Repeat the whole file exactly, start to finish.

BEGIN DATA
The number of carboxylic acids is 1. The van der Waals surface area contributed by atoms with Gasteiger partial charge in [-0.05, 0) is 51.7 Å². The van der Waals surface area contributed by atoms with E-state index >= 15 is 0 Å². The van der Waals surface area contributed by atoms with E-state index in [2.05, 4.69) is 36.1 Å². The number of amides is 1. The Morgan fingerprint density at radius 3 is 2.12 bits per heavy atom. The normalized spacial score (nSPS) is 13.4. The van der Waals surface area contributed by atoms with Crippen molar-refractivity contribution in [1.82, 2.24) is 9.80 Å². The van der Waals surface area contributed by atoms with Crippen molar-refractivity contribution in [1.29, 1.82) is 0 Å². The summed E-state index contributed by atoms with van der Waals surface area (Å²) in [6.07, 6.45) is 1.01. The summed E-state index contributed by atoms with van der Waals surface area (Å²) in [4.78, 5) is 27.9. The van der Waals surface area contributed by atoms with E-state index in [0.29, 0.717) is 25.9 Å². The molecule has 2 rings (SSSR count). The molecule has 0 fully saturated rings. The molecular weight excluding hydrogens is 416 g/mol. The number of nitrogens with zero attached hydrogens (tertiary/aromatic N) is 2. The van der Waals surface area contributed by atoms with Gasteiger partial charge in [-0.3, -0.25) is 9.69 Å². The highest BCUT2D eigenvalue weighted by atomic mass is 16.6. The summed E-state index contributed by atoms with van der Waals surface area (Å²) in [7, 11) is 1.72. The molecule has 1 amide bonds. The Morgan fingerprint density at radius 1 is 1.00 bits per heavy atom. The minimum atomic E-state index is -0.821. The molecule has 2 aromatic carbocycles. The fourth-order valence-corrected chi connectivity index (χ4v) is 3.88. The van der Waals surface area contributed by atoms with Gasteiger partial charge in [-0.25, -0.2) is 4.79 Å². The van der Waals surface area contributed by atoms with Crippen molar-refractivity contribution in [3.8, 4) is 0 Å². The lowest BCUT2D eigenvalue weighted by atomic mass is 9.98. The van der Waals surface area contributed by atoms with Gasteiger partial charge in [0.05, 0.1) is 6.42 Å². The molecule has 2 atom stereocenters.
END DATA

The number of carboxylic acids is 1. The van der Waals surface area contributed by atoms with Gasteiger partial charge in [-0.05, 0) is 51.7 Å². The van der Waals surface area contributed by atoms with E-state index >= 15 is 0 Å². The van der Waals surface area contributed by atoms with E-state index in [2.05, 4.69) is 36.1 Å². The number of amides is 1. The Morgan fingerprint density at radius 3 is 2.12 bits per heavy atom. The normalized spacial score (nSPS) is 13.4. The van der Waals surface area contributed by atoms with Crippen molar-refractivity contribution in [1.82, 2.24) is 9.80 Å². The van der Waals surface area contributed by atoms with Crippen molar-refractivity contribution in [1.29, 1.82) is 0 Å². The summed E-state index contributed by atoms with van der Waals surface area (Å²) in [6.07, 6.45) is 1.01. The summed E-state index contributed by atoms with van der Waals surface area (Å²) in [4.78, 5) is 27.9. The van der Waals surface area contributed by atoms with E-state index in [0.29, 0.717) is 25.9 Å². The molecule has 2 rings (SSSR count). The molecule has 0 fully saturated rings. The molecular weight excluding hydrogens is 416 g/mol. The number of nitrogens with zero attached hydrogens (tertiary/aromatic N) is 2. The van der Waals surface area contributed by atoms with Gasteiger partial charge in [-0.3, -0.25) is 9.69 Å². The highest BCUT2D eigenvalue weighted by atomic mass is 16.6. The summed E-state index contributed by atoms with van der Waals surface area (Å²) in [7, 11) is 1.72. The molecule has 1 amide bonds. The Morgan fingerprint density at radius 1 is 1.00 bits per heavy atom. The minimum atomic E-state index is -0.821. The molecule has 2 aromatic carbocycles. The fourth-order valence-corrected chi connectivity index (χ4v) is 3.88. The van der Waals surface area contributed by atoms with Gasteiger partial charge in [-0.25, -0.2) is 4.79 Å². The van der Waals surface area contributed by atoms with Crippen molar-refractivity contribution in [3.8, 4) is 0 Å². The lowest BCUT2D eigenvalue weighted by atomic mass is 9.98. The van der Waals surface area contributed by atoms with Gasteiger partial charge in [0.05, 0.1) is 6.42 Å². The molecule has 2 atom stereocenters.